You have GOT to try this. It's like magic, I swear to God.
So...What questions would you need answered to use this technique effectively?


suzanne said...

if I had
a disabling fear
I'd certainly give it a try

but none
(with plenty of
dispassionate introspection)
come to mind

Steve Perry said...

I have one, just off the top of my head: Could this be used to get rid of a healthy fear, instead of one that is not so healthy?

I mean, if I were terrified of being, say, trampled by an elephant, that's not a particularly useful fear since the chances of it happening are slim.

If this kept me awake at night, I could lose it. (It doesn't, but just for argument's sake.)

But if I lived in an area that was replete with say, black widows and brown recluse spiders, might losing that spider-fear be less useful, on a pragmatic level?

Yeah, yeah, I know, a fear that paralyzes you is not the same as a healthy caution about real danger, but I'm wondering -- could this technique be mis-used to get rid of something useful?

Just asking, in the vein of don't-try-this-at-home-we-are-
trained-experts warnings ...

Kai Jones said...

This technique reminds me of EMDR.

Mark Jones said...

Kai--what's EMDR?

Steve--the question I'd ask is, is there any scientific support for this approach? It sounds like Coach Sonnon's people have lots of anecdotal stories and some theories about why they think it works, but do they have hard evidence? It doesn't seem so.

Which is not to say that it doesn't work, and I'd certainly be willing to try it. But something to suggest that it's more than just another gimmick would be good.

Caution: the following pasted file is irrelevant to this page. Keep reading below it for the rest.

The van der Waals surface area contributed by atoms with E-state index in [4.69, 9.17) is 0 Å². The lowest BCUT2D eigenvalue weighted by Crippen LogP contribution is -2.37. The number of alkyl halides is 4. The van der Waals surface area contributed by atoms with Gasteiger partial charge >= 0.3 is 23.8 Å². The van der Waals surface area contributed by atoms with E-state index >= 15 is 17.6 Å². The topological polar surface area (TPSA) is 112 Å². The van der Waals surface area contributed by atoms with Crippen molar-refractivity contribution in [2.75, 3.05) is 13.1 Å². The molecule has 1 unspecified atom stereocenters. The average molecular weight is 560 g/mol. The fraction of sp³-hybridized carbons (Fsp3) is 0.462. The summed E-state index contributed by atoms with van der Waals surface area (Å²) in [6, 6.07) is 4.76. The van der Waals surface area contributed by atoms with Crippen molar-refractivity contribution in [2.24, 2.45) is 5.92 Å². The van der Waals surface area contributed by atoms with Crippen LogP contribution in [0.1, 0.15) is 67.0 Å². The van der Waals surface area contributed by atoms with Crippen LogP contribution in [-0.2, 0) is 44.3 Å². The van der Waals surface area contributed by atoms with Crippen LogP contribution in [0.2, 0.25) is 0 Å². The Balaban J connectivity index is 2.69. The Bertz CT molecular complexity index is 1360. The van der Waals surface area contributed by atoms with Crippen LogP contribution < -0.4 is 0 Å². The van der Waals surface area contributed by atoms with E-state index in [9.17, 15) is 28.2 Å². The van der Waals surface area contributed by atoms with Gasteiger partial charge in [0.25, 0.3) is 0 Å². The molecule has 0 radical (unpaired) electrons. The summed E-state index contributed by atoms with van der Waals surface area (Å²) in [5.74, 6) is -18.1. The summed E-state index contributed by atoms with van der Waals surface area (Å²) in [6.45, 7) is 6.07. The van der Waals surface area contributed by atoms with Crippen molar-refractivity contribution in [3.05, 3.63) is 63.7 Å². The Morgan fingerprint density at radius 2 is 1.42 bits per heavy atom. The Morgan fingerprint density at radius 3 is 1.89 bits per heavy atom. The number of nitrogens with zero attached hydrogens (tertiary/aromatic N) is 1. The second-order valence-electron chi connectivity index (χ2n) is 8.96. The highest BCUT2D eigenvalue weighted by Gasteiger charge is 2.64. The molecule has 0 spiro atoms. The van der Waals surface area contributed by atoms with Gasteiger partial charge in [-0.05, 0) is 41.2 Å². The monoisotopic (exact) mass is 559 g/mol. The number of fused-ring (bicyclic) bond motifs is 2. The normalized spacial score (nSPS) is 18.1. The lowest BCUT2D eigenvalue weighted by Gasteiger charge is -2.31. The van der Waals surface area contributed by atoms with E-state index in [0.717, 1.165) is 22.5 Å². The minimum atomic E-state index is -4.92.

Kai Jones said...

Mark: Eye Movement Desensitization and Reprocessing. Used to treat PTSD. I've done it a couple of times, with two different therapists.

Anonymous said...

Hi, Steve. I have a question. I want to be anon, since it might sound a bit odd, but you might know who I am. I read here a lot, but it is only once in a while that I say anything.

Q: How could I modify this to 'fit' for me? I almost never would be able to feel the fear in my body anymore or be overwhelmed by it, but it is still in there and it DOES inhibit. I don't feel it because a strange thing happens now since I gave up anxiety pills. It's what used to happen a long time ago. I 'remove myself' automatically from the fear being able to threaten me with overwhelm. The fear and it's confining power still exist, but it can't get into my body. This probably sounds great and like I am 'cured' from axiety disorders, but not so. What I experience around the stimuli, is various degrees of numb. Like my consciousness can automatically constrict itself temporarily to protect me. If the inability to really feel the fear was as 'curing' as it might sound from my description, then I think I would now be able to do things that I was unable to with the anxiety, but that hasn't happened for me and I can't seem to MAKE it happen and I don't yet know know to prevent the numbing 'veil'. Is there a way to make your technique work if the fear is an 'idea', instead of a real feeling? Of course, anything you offer up, I will run it by the therapist first, so please don't worry that I might use something irresponsibly.

Steven Barnes said...

1)Anonymous: Work with your therapist to find an appropriate fear--there's something about the way you phrased that that set my alarms off.
2) Steve: I'm sure it's possible to use it inappropriately. But you don't need to feel terror of snakes to avoid being bitten. The Hawaiian Huna principle suggests that when you learn the lesson, it is safe to release the negative emotion. Because you're not AFRAID to be hit, doesn't mean you let someone hit you, right?